|Publication number||US7858442 B2|
|Application number||US 12/353,020|
|Publication date||Dec 28, 2010|
|Filing date||Jan 13, 2009|
|Priority date||Jul 24, 2006|
|Also published as||US7495321, US20080017994, US20090142883, WO2008012678A2, WO2008012678A3|
|Publication number||12353020, 353020, US 7858442 B2, US 7858442B2, US-B2-7858442, US7858442 B2, US7858442B2|
|Inventors||Byung Tai Do, Francis Heap Hoe Kuan, Seng Guan Chow|
|Original Assignee||Stats Chippac, Ltd.|
|Export Citation||BiBTeX, EndNote, RefMan|
|Patent Citations (7), Referenced by (1), Classifications (34), Legal Events (3)|
|External Links: USPTO, USPTO Assignment, Espacenet|
The present application is a division of, claims priority to, and fully incorporates herein by reference U.S. patent application Ser. No. 11/459,557 filed Jul. 24, 2006.
The present invention relates in general to semiconductor devices and, more particularly, to multi-chip semiconductor packages that have stacked dies.
Semiconductors, or computer chips, are found in virtually every electrical product manufactured today. Chips are used not only in very sophisticated industrial and commercial electronic equipment, but also in many household and consumer items such as televisions, clothes washers and dryers, radios, and telephones. As products become smaller but more functional, there is a need to include more chips in the smaller products to perform the functionality. The reduction in size of cellular telephones is one example of how more and more capabilities are incorporated into smaller and smaller electronic products.
As the demand for semiconductor devices with low-cost, high performance, increased miniaturization, and greater packaging densities has increased, Multi-Chip Module (MCM) structures have been developed to meet the demand. MCM structures have a number of dies and other semiconductor components mounted within a single semiconductor package. The number of dies and other components can be mounted in a vertical manner, a lateral manner, or combinations thereof.
One such approach is to stack one die on top of another and then enclose the stack of dies in one package. The final package for a semiconductor with stacked dies is much smaller than would result if the dies were each packaged separately. In addition to providing a smaller size, stacked-die packages offer a number of advantages that relate to the manufacturing of the package, such as ease of handling and assembly.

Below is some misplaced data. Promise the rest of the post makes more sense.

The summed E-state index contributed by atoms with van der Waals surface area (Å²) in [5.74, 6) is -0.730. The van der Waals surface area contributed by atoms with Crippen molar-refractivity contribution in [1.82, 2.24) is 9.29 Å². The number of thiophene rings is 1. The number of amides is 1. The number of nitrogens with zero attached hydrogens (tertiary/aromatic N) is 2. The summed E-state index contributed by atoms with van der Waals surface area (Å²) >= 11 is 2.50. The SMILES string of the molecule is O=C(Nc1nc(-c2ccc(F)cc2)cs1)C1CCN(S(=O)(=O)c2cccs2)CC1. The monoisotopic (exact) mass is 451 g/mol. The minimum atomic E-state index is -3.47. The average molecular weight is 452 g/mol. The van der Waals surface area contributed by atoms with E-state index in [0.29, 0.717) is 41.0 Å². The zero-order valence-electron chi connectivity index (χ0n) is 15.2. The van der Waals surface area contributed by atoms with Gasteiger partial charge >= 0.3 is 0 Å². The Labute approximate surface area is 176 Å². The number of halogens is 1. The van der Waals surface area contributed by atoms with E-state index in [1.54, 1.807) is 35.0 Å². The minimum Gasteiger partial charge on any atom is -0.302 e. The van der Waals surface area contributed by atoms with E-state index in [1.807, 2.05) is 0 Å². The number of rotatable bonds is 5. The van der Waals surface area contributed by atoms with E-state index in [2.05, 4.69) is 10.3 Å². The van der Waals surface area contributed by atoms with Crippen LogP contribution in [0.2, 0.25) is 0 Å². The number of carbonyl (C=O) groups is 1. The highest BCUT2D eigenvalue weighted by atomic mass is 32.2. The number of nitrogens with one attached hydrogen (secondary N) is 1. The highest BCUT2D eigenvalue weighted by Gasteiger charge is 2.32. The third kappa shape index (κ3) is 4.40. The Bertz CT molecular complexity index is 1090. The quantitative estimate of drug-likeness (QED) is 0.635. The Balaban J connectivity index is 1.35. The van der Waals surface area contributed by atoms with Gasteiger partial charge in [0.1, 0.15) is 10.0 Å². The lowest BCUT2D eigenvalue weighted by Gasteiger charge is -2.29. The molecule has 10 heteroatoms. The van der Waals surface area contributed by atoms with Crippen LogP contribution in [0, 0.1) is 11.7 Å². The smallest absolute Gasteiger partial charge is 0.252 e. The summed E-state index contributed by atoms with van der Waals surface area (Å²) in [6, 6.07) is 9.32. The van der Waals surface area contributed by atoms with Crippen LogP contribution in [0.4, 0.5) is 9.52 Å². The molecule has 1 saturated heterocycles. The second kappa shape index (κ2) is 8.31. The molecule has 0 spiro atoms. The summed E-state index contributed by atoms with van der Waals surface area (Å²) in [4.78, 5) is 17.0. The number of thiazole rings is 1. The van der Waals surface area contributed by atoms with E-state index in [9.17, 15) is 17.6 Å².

In a stacked-die arrangement, the dies are wire-bonded sequentially, typically with automated wire-bonding equipment employing well-known thermal compression or ultrasonic wire-bonding techniques. During the wire-bonding process, the head of a wire-bonding apparatus applies a downward pressure on a conductive wire held in contact with a wire-bonding pad on the die to weld, or bond, the wire to the bonding pad on the die.
In many cases, stacked-die semiconductors can be fabricated faster and more cheaply than several semiconductors, each having a single die, which perform the same functions. A stacked-die approach is advantageous because of the increase in circuit density achieved.
Despite efforts to overcome problems resulting in lower yields of semiconductor packages with stacked dies, problems still exist. In particular, dies within the stack fail prematurely. Additionally, at least one die often overlies a plurality of other active or passive components, making designing of such semiconductor packages more difficult. Furthermore, the layout of bonding pads on the substrate is difficult, resulting in bonding wires of various lengths being used. The placement, as well as the parasitic inductance and parasitic capacitance of various-length bonding wires, needs to be taken into account during the design of the semiconductor package.
An upper die can crack during wire-bonding of the upper die due to lack of vertical support if the upper die overhangs the next lower die in the stack of dies. Consequently, smaller dies usually are placed on top of larger dies in semiconductor packages having stacked dies. Heat dissipation in semiconductor packages having multiple dies is a problem. The more dies that are placed in a semiconductor package, the greater the problem with heat dissipation.
The presence of multiple dies in a semiconductor package causes problems with the flow of the molding compound used to encapsulate the dies in forming the semiconductor package. There is also a problem with designing suitable electrical ground paths to the dies in a stacked-die semiconductor package.
When multiple dies are stacked in a semiconductor package, more adhesive material is used in the semiconductor package. Adhesive materials have the tendency to absorb moisture, which can have adverse effects on the dies, reducing the reliability and useful life of the semiconductor package. Furthermore, there is a thermal mismatch between the materials used to position the stacked dies in the semiconductor package and the substrate. The resulting relative motion of the dies with respect to the substrate has an adverse effect on the reliability of solder balls used to connect the dies to the substrate.
A need exists for a stacked-die arrangement which addresses the problems previously described, yet is efficient and cost-effective to manufacture.
In one embodiment, the present invention is a semiconductor package comprising a leadframe, an elevated die paddle disposed above the leadframe, a first die attached to a lower surface of the elevated die paddle to support the first die within the semiconductor package, and a second die attached to the first die.